It’s as if God was putting down a big sign visible from 35,000 feet: Here there will be moose. Moosehead Lake, Maine’s  largest inland body of water, is unmistakably shaped like a giant antlered head of one of the state’s great mammals, stretching from 32 miles from the tip of its top “antler” at Sebomook, to the bottom of its shaggy “mane” at the moose-obsessed town of Greenville.
This is Moose Country, all right, with the resorts around the lake offering “moose cruises ” and kayak trips up its estuaries to catch glimpses of these gentle, statuesque beasts. (Even though locals will admit they find them to be a nuisance when they meet them in their headlights at night.)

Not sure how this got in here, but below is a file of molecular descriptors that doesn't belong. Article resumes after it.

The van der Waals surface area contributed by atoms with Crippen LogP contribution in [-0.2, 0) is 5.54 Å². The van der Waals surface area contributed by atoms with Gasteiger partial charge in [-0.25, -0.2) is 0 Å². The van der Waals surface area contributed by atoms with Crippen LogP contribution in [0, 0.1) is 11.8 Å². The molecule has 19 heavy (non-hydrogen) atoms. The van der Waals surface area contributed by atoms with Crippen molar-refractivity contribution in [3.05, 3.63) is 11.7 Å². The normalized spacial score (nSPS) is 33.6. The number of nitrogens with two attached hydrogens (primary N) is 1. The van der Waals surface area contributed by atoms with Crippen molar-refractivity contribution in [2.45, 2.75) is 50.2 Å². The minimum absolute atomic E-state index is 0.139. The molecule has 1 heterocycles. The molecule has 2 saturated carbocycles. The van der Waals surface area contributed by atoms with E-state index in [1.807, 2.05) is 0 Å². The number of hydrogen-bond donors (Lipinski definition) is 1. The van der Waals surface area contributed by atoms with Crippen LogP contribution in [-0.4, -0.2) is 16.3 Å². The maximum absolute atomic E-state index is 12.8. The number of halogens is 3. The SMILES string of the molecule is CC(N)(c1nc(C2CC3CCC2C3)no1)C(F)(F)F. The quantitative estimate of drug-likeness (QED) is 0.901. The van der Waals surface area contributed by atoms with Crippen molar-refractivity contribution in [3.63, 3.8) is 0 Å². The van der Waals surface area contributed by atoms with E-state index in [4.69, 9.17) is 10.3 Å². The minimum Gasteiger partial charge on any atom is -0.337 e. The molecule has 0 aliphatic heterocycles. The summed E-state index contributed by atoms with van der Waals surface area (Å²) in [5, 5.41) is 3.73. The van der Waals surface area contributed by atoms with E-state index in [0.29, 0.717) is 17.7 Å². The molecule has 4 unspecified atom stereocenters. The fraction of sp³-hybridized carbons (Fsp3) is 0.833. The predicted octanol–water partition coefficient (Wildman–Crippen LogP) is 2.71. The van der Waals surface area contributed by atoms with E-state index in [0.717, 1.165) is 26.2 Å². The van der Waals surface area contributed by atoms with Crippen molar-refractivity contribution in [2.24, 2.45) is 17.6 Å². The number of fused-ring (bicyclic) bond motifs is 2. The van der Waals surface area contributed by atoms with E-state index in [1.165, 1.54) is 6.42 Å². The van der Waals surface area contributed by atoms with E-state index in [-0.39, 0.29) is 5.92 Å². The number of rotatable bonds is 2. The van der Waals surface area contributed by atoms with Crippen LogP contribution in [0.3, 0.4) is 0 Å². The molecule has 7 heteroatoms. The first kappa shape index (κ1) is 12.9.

But there’s more to the area than moose. The region surrounding Moosehead Lake abounds with historical tales of riverboat captains, loggers, and fur trappers who over the years have made this rustic area their home. Relatively accessible compared to the forestland further north (it’s only a five-and-a-half-hour drive from Boston ), Moosehead is also the tourist gateway to the region. But so far that fact has done little to diminish its priceless natural beauty, with Mount Kineo rising majestically from an island in the middle of the lake, and loons cackling from its coves at night.